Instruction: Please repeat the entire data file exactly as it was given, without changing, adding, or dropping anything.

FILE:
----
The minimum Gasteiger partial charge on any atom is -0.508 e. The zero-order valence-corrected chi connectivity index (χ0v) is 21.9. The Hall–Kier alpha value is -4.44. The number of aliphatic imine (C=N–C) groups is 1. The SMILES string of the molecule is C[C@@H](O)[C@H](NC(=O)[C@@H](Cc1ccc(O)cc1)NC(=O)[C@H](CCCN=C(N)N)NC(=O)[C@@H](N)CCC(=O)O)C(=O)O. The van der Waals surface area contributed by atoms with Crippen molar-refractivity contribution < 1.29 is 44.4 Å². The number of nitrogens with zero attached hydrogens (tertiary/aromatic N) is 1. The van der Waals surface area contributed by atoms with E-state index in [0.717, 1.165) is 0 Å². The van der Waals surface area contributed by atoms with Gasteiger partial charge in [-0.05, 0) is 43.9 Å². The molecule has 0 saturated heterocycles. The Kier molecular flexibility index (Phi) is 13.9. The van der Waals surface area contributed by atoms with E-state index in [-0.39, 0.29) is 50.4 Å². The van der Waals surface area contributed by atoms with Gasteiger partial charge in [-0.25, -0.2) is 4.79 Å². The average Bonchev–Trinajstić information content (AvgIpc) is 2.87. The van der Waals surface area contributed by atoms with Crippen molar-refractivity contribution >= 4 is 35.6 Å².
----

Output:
The minimum Gasteiger partial charge on any atom is -0.508 e. The zero-order valence-corrected chi connectivity index (χ0v) is 21.9. The Hall–Kier alpha value is -4.44. The number of aliphatic imine (C=N–C) groups is 1. The SMILES string of the molecule is C[C@@H](O)[C@H](NC(=O)[C@@H](Cc1ccc(O)cc1)NC(=O)[C@H](CCCN=C(N)N)NC(=O)[C@@H](N)CCC(=O)O)C(=O)O. The van der Waals surface area contributed by atoms with Crippen molar-refractivity contribution < 1.29 is 44.4 Å². The number of nitrogens with zero attached hydrogens (tertiary/aromatic N) is 1. The van der Waals surface area contributed by atoms with E-state index in [0.717, 1.165) is 0 Å². The van der Waals surface area contributed by atoms with Gasteiger partial charge in [-0.05, 0) is 43.9 Å². The molecule has 0 saturated heterocycles. The Kier molecular flexibility index (Phi) is 13.9. The van der Waals surface area contributed by atoms with E-state index in [-0.39, 0.29) is 50.4 Å². The van der Waals surface area contributed by atoms with Gasteiger partial charge in [-0.25, -0.2) is 4.79 Å². The average Bonchev–Trinajstić information content (AvgIpc) is 2.87. The van der Waals surface area contributed by atoms with Crippen molar-refractivity contribution >= 4 is 35.6 Å².